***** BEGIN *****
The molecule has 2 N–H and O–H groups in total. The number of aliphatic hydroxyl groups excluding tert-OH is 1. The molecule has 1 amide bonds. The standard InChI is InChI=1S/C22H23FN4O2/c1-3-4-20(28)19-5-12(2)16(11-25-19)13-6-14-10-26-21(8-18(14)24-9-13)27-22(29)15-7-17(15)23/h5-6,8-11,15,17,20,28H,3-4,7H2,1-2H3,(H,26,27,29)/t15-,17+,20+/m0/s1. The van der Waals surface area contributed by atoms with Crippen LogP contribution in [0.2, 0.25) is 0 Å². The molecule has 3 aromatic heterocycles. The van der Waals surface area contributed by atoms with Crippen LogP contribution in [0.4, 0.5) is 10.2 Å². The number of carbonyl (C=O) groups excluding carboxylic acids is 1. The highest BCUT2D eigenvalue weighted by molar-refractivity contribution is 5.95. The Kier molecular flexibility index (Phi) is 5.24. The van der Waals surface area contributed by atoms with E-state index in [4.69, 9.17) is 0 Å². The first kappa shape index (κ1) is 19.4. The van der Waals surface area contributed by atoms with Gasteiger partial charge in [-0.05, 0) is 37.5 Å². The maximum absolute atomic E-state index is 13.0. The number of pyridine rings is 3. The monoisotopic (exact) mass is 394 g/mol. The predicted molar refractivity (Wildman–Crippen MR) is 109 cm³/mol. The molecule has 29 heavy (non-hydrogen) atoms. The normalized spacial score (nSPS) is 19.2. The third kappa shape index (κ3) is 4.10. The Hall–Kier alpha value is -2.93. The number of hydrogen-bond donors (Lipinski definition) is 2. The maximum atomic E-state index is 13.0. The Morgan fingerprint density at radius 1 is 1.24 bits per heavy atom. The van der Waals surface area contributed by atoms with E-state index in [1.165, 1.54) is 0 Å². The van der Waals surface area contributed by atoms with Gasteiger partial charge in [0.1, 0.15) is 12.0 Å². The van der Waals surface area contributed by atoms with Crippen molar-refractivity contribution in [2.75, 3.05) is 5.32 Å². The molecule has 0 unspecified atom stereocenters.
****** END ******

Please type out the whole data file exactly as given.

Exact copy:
The molecule has 2 N–H and O–H groups in total. The number of aliphatic hydroxyl groups excluding tert-OH is 1. The molecule has 1 amide bonds. The standard InChI is InChI=1S/C22H23FN4O2/c1-3-4-20(28)19-5-12(2)16(11-25-19)13-6-14-10-26-21(8-18(14)24-9-13)27-22(29)15-7-17(15)23/h5-6,8-11,15,17,20,28H,3-4,7H2,1-2H3,(H,26,27,29)/t15-,17+,20+/m0/s1. The van der Waals surface area contributed by atoms with Crippen LogP contribution in [0.2, 0.25) is 0 Å². The molecule has 3 aromatic heterocycles. The van der Waals surface area contributed by atoms with Crippen LogP contribution in [0.4, 0.5) is 10.2 Å². The number of carbonyl (C=O) groups excluding carboxylic acids is 1. The highest BCUT2D eigenvalue weighted by molar-refractivity contribution is 5.95. The Kier molecular flexibility index (Phi) is 5.24. The van der Waals surface area contributed by atoms with E-state index in [4.69, 9.17) is 0 Å². The first kappa shape index (κ1) is 19.4. The van der Waals surface area contributed by atoms with Gasteiger partial charge in [-0.05, 0) is 37.5 Å². The maximum absolute atomic E-state index is 13.0. The number of pyridine rings is 3. The monoisotopic (exact) mass is 394 g/mol. The predicted molar refractivity (Wildman–Crippen MR) is 109 cm³/mol. The molecule has 29 heavy (non-hydrogen) atoms. The normalized spacial score (nSPS) is 19.2. The third kappa shape index (κ3) is 4.10. The Hall–Kier alpha value is -2.93. The number of hydrogen-bond donors (Lipinski definition) is 2. The maximum atomic E-state index is 13.0. The Morgan fingerprint density at radius 1 is 1.24 bits per heavy atom. The van der Waals surface area contributed by atoms with E-state index in [1.165, 1.54) is 0 Å². The van der Waals surface area contributed by atoms with Gasteiger partial charge in [0.1, 0.15) is 12.0 Å². The van der Waals surface area contributed by atoms with Crippen molar-refractivity contribution in [2.75, 3.05) is 5.32 Å². The molecule has 0 unspecified atom stereocenters.